Niran, a Muslim woman coming of age in Detroit after emigrating from Iraq, walks a fine line between ancestral norms and the freedoms of a new generation as the protagonist of award-winning author Weam Namou’s new book, Pomegranate.
Inspired by her idol Enheduanna of ancient Mesopotamia, Niran navigates societal challenges, fights against cultural stereotypes and most of all aims to make her voice heard by all around her.
Enheduanna, the first known poet in world history, was a woman who lived more than 4,300 years ago. The High Priestess was a genuine historical figure, whereas Niran’s story is a mixture of real and imagined stories. They focus on Muslim women who cope with many issues as they transition from old traditions to a modern, western society. Author Namou admits that some of the tales involving the fictional Niran mirror her own.
Moving from war-torn Iraq to the U.S. was not easy for Niran, especially since it meant living as a liberal Muslim immigrant in a neighborhood of well-to-do, conservative Christians during the 2016 presidential election. As a young adult, Niran chafes under the tight rein of her headstrong mother who, enforcing tradition and obedience, stifles her children’s individuality.
About the Author
Weam Namou was born in Baghdad to an ancient lineage called the Chaldeans (Neo-Babylonians who still speak Aramaic). She’s an award-winning author of 14 books, an international award-winning filmmaker, journalist, poet, and Ambassador for the Authors Guild of America (Detroit Chapter). She hosts a half-hour weekly TV show and founded The Path of Consciousness, a spiritual and writing community. She created Unique Voices in Films, a 501 (c)(3) nonprofit organization, and Namou’s work has been published in many national and international publications. One of her best-known books, The Great American Family, won the Eric Hoffer Award, and she wrote, produced, and directed an award-winning documentary based on the same book. Additionally, she has written and directed Pomegranate the movie, which you can learn more about at www.PomegranateMovie.com.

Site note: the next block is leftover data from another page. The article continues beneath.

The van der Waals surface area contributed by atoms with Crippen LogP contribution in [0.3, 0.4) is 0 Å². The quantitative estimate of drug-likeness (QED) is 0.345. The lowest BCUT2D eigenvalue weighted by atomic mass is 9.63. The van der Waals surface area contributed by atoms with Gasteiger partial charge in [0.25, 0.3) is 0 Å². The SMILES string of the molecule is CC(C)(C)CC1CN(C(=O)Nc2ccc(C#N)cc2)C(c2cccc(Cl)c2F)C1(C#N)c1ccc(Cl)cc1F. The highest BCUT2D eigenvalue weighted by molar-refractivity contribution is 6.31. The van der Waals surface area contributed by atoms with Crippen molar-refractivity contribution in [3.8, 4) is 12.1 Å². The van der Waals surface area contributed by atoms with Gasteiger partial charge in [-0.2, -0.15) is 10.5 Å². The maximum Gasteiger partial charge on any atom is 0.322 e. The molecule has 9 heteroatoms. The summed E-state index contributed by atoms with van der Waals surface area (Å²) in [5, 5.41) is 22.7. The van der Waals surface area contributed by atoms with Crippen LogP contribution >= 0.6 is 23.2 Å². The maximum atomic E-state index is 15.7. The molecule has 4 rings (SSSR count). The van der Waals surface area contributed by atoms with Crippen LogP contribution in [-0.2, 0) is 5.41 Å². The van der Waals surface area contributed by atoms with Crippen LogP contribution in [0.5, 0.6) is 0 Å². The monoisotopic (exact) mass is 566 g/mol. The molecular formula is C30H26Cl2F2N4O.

For over a decade, Namou has been giving talks, presentations, and workshops at libraries, colleges, and universities, and for special groups. She is currently available both nationally and internationally via virtual platforms.